Climate University goes Aalto: Innovations and Creativity in Climate Education, 2-3 March 2020

The auditorium in Dipoli, the main building of Aalto University in Otaniemi, was fully packed with multidisciplinary knowledge and climate enthusiasm when the participants of the Aalto Climate University seminar gathered together on Monday morning 2nd of March. The seminar attracted a lot of interest with more than 100 participants.

Figure: Welcome to Climate University seminar in Aalto University.

The seminar started with greeting from the vice dean of School of Science, prof. Ari Koskelainen, who emphasized the importance and acuteness of the climate crisis and the role of university education in mitigating it. The seminar theme “Innovations and Creativity” was discussed through various sustainability and climate-related showcases from Aalto University. Prof. Anniina Suominen from Aalto School of Arts presented how they already have incorporated sustainability issues quite thoroughly in arts and design education. Meri Löyttyniemi from Aalto Sustainability Hub introduced Aalto’s latest effort to map for all Aalto courses to which UN Sustainable Development Goals they relate to. The SDG labels are being introduced to Aalto´s upcoming 2020-22 course plan. Based on the labeling, approximately 10 % of the roughly 3000 courses in Aalto include climate-related content, the SDG#13.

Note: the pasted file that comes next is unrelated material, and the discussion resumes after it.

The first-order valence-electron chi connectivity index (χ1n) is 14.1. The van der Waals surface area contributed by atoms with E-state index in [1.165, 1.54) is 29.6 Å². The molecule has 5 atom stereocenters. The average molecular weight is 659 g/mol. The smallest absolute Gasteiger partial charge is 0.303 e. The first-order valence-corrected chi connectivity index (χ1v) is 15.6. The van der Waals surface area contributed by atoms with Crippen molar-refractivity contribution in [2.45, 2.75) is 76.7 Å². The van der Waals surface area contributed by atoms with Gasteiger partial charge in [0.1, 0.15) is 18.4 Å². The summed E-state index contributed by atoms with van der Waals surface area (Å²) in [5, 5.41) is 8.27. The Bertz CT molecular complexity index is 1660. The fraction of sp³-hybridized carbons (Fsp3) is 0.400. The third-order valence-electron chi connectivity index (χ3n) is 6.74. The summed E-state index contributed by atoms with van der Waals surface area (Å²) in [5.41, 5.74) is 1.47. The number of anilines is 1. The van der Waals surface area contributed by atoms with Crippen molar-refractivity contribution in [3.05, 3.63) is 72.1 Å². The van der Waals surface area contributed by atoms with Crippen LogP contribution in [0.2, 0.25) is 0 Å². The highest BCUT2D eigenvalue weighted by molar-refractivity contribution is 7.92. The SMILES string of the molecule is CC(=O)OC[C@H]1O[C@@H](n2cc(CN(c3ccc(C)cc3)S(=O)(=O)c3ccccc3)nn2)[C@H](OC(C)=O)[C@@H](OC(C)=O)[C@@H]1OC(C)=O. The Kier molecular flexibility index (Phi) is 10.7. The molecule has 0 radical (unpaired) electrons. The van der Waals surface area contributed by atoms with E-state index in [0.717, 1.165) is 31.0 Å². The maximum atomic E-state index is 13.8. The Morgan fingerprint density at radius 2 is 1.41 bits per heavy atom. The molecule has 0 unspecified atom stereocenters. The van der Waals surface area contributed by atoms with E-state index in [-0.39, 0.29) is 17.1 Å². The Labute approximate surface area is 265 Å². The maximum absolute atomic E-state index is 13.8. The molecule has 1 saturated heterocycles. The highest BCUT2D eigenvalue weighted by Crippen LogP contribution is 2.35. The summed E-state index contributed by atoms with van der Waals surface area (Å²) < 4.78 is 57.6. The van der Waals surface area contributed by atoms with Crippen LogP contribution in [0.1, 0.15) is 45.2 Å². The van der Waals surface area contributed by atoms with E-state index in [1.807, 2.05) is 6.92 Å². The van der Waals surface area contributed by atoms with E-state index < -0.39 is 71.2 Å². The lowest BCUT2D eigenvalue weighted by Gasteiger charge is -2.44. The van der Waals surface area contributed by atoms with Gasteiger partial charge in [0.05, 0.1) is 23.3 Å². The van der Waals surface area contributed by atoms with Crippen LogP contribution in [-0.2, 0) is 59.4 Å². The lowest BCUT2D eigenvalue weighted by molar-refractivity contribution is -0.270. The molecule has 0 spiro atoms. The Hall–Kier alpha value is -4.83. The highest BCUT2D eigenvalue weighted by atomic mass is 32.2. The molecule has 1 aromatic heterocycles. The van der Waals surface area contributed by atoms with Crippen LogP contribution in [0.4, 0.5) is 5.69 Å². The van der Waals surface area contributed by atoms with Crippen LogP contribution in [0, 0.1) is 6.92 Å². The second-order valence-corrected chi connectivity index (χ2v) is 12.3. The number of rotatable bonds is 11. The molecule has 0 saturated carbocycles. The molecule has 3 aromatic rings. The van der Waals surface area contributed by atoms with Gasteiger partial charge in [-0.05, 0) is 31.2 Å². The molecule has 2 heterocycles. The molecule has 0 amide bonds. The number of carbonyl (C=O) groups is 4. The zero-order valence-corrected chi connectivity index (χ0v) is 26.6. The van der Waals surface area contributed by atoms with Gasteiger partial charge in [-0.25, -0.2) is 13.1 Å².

Figure: “Social intrapreneurs” for climate education. “Never doubt that a small group of committed citizens can change the world.” (Margaret Mead)

Entrepreneurship was another focus of Aalto’s seminar. Minna Halme, professor of sustainability management, introduced us the concept of social intrapreneurship – acting entrepreneurially inside a large organization to achieve social or environmental aims. The concept was easily recognized by many participants and found highly empowering. Lauri Järvilehto from Aalto Ventures Program emphasized that there is clear trend going on in start-up world towards more impactful and responsible entrepreneurship, which could have a significant impact in making our societies more sustainable.

Figure: Participants analyzing their own carbon footprint with the 1,5 Degrees Lifestyle Puzzle.